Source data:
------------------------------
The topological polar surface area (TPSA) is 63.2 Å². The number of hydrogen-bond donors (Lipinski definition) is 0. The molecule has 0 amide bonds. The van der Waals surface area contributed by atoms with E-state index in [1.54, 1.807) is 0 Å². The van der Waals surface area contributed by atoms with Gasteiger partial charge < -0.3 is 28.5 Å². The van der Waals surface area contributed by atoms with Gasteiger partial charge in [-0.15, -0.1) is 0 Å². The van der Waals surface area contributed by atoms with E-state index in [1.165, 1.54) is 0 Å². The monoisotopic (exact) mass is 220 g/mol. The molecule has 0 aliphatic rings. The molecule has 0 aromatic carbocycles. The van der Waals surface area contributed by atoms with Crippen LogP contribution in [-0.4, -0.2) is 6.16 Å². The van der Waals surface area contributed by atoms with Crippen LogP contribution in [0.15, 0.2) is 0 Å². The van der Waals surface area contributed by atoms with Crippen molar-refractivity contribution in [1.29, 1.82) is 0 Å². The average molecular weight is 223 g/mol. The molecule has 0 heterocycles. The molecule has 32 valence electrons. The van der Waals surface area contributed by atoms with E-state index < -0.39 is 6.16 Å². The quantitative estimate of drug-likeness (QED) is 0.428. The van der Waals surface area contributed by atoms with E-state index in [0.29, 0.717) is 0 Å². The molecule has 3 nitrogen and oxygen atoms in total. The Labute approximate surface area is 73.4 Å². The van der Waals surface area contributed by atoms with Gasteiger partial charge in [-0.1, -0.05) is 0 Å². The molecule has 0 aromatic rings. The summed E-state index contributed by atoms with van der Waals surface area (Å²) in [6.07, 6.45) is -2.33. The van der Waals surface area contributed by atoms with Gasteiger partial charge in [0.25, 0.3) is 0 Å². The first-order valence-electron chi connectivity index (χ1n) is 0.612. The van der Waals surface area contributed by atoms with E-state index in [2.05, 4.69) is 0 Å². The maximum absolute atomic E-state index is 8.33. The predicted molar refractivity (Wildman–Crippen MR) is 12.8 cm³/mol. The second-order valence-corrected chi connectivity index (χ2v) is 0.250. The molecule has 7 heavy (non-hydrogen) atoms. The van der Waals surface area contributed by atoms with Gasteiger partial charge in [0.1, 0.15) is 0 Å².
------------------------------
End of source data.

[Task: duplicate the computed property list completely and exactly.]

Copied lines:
The topological polar surface area (TPSA) is 63.2 Å². The number of hydrogen-bond donors (Lipinski definition) is 0. The molecule has 0 amide bonds. The van der Waals surface area contributed by atoms with E-state index in [1.54, 1.807) is 0 Å². The van der Waals surface area contributed by atoms with Gasteiger partial charge < -0.3 is 28.5 Å². The van der Waals surface area contributed by atoms with Gasteiger partial charge in [-0.15, -0.1) is 0 Å². The van der Waals surface area contributed by atoms with E-state index in [1.165, 1.54) is 0 Å². The monoisotopic (exact) mass is 220 g/mol. The molecule has 0 aliphatic rings. The molecule has 0 aromatic carbocycles. The van der Waals surface area contributed by atoms with Crippen LogP contribution in [-0.4, -0.2) is 6.16 Å². The van der Waals surface area contributed by atoms with Crippen LogP contribution in [0.15, 0.2) is 0 Å². The van der Waals surface area contributed by atoms with Crippen molar-refractivity contribution in [1.29, 1.82) is 0 Å². The average molecular weight is 223 g/mol. The molecule has 0 heterocycles. The molecule has 32 valence electrons. The van der Waals surface area contributed by atoms with E-state index < -0.39 is 6.16 Å². The quantitative estimate of drug-likeness (QED) is 0.428. The van der Waals surface area contributed by atoms with E-state index in [0.29, 0.717) is 0 Å². The molecule has 3 nitrogen and oxygen atoms in total. The Labute approximate surface area is 73.4 Å². The van der Waals surface area contributed by atoms with Gasteiger partial charge in [-0.1, -0.05) is 0 Å². The molecule has 0 aromatic rings. The summed E-state index contributed by atoms with van der Waals surface area (Å²) in [6.07, 6.45) is -2.33. The van der Waals surface area contributed by atoms with Gasteiger partial charge in [0.25, 0.3) is 0 Å². The first-order valence-electron chi connectivity index (χ1n) is 0.612. The van der Waals surface area contributed by atoms with E-state index in [2.05, 4.69) is 0 Å². The maximum absolute atomic E-state index is 8.33. The predicted molar refractivity (Wildman–Crippen MR) is 12.8 cm³/mol. The second-order valence-corrected chi connectivity index (χ2v) is 0.250. The molecule has 7 heavy (non-hydrogen) atoms. The van der Waals surface area contributed by atoms with Gasteiger partial charge in [0.1, 0.15) is 0 Å².